The new newscast has to emphasize enterprise reporting. I don't mean investigative reporting; I don't mean four-month old studies on crime. I'm talking about stories that nobody else has, or that are highly interesting. For example, I would have a business unit that has only one job: to pore over reports from companies. You can say, "Company XYZ filed its 1090 form today and guess what: Joe Shmo, the CEO, made $75 million." Then you go out and get him. Chase him down the hall. I call this little thing "the High-Interest Business Report," instead of those Dow Jones averages that are on the air every single day.

You've got to have fun with these things. One of the things we learned doing research for the teen program is that young people like to laugh. They like to laugh at their elders, to see examples of waste, to see examples of who is getting away with what. This should have a sort of edginess. You've got to find a way to do that on the network level, not just the local level.

Okay … let’s throw it out to you … how would you remake the CBS Evening News to increase its relevancy given today’s micro media landscape?


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The problem with evening news is the time they are aired: between 4 and 6PM most of the target audience is commuting from work. By the time we get home we already got our dose of news while surfing the 'net at work and from listening to the news-traffic-and-weather AM radio stations in our cars.

I'd like to see a "60 Minutes"-NPR-ish kind of show around 6:30PM. Leave the "news you can use" stuff to the affiliates.

Great blog BTW...

Gabriel ... I too would love to see an NPR-ish approach to broadast news. In fact, why doesn't NPR produce and syndicate its own television broadcast news program? ("Newshour with Jim Lehrer" doesn't count cause it isn't produced by NPR.)

If NPR were to syndicate a broadcast newscast, it would serve as an income generator for NPR. This 'incremental' revenue would lessen the load local radio affiliates would need to pay for NPR radio programming. Which in turn ... would mean we wouldn't have to endure those darn public radio pledge drives.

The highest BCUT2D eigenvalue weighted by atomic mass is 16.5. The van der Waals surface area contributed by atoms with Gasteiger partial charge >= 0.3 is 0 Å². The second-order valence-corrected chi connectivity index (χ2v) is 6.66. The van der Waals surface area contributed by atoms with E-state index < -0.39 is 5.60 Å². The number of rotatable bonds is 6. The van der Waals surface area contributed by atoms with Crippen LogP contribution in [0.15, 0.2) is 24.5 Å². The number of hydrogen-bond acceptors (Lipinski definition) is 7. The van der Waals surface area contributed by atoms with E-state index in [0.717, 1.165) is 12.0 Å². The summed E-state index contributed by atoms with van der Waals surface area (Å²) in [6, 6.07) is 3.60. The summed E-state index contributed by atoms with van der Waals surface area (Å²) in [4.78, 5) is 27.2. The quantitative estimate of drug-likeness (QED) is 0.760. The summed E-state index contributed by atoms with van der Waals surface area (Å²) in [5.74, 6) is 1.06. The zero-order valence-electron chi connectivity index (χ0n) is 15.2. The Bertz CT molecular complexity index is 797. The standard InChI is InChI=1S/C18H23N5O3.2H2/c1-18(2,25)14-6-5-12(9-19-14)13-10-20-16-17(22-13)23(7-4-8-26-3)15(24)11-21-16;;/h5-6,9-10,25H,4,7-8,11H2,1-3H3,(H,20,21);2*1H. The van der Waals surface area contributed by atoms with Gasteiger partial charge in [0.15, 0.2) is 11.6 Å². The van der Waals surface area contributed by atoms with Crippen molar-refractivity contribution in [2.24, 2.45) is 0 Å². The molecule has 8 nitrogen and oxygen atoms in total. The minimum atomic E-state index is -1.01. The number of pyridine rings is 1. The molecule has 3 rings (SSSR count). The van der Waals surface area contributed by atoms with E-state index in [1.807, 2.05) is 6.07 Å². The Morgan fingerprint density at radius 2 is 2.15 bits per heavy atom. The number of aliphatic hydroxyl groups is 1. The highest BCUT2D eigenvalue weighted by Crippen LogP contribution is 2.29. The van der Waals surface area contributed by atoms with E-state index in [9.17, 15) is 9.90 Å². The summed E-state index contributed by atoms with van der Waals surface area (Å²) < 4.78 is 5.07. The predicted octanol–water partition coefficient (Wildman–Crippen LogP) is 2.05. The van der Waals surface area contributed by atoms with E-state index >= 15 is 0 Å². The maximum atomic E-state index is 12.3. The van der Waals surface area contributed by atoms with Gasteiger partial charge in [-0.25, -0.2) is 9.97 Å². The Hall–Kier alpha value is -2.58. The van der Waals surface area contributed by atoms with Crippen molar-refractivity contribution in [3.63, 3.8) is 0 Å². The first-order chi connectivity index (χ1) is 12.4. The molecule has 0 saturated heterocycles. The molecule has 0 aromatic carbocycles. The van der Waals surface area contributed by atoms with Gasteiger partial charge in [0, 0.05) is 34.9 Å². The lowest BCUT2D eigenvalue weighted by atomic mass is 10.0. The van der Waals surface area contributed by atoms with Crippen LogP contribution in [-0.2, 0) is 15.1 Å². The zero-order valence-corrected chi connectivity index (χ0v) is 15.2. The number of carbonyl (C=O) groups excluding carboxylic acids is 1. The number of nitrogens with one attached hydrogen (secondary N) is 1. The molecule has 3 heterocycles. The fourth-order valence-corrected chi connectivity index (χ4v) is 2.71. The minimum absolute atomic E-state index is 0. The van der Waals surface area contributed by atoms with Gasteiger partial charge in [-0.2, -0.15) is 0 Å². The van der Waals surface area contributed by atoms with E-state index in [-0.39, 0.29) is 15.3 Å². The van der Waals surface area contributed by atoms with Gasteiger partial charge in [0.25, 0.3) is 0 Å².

Regarding the illustration contained in the post of a possible layout for "making over" CNS' (or anyone else's) newscast contains one element that I can't buy into: The "internet center".

Here's why: If a newscast has to scour the internet (whatever that means - there's been enough lazy journalism as it is in this regard) to find noteworthy items in blogs, the question becomes, why do we need a dedicated news team? Clearly people can just go read those blogs on their own and cut out CBS (or whoever). CNN's "inside the blogs" segment is a good example of how ham-handedly blogs are being reported on by "big media".

RE: NPR-ish news, CBC News in Canada produces NWI (NewsWorld International) which I pick up from my satellite TV provider. There's your NPR news model. Dispassionate reporting, in-depth coverage of issues many other networks don't cover, pretty much just the facts. Contrast this to the whole "something you don't know is going to kill you: details at nine!" approach to US news.

RE: Radio simulcast of TV news: For what it's worth, Sirius (and I believe XM) carries the simulcast of CNN and Fox, among others. So it's not unheard of, literally.

Here's a crazy idea: I'd report the news. Follow-up on some of the news that's ignored or avoided. Carve out a segment each night or a series of nights and go in-depth on an issue facing our country or the world. Save the ideology and report facts. We've got ideology and sensation.

Save the blogger idea. Bloggers are wonderful. But...there's a limit.

The one good idea was to simulcast the show over radio. There are Ipod like products out that automatically record radio shows and convert to MP3 files.